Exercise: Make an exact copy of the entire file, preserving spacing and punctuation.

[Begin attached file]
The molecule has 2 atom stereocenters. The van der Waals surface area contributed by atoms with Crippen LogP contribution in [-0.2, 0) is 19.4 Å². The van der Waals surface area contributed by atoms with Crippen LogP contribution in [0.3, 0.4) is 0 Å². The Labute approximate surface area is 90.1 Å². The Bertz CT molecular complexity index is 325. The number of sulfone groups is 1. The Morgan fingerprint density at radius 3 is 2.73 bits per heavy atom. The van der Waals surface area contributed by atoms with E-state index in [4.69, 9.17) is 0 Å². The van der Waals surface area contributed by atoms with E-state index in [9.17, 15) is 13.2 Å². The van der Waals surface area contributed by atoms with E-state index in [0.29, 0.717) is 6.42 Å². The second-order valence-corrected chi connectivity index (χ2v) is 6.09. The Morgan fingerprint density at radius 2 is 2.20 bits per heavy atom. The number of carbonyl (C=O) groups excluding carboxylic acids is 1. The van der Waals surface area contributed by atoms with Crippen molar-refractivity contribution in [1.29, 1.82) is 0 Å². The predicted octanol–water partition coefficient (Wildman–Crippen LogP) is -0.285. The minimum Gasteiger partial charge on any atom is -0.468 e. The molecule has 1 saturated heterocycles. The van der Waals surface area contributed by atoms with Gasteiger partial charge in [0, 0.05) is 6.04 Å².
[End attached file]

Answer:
The molecule has 2 atom stereocenters. The van der Waals surface area contributed by atoms with Crippen LogP contribution in [-0.2, 0) is 19.4 Å². The van der Waals surface area contributed by atoms with Crippen LogP contribution in [0.3, 0.4) is 0 Å². The Labute approximate surface area is 90.1 Å². The Bertz CT molecular complexity index is 325. The number of sulfone groups is 1. The Morgan fingerprint density at radius 3 is 2.73 bits per heavy atom. The van der Waals surface area contributed by atoms with E-state index in [4.69, 9.17) is 0 Å². The van der Waals surface area contributed by atoms with E-state index in [9.17, 15) is 13.2 Å². The van der Waals surface area contributed by atoms with E-state index in [0.29, 0.717) is 6.42 Å². The second-order valence-corrected chi connectivity index (χ2v) is 6.09. The Morgan fingerprint density at radius 2 is 2.20 bits per heavy atom. The number of carbonyl (C=O) groups excluding carboxylic acids is 1. The van der Waals surface area contributed by atoms with Crippen molar-refractivity contribution in [1.29, 1.82) is 0 Å². The predicted octanol–water partition coefficient (Wildman–Crippen LogP) is -0.285. The minimum Gasteiger partial charge on any atom is -0.468 e. The molecule has 1 saturated heterocycles. The van der Waals surface area contributed by atoms with Gasteiger partial charge in [0, 0.05) is 6.04 Å².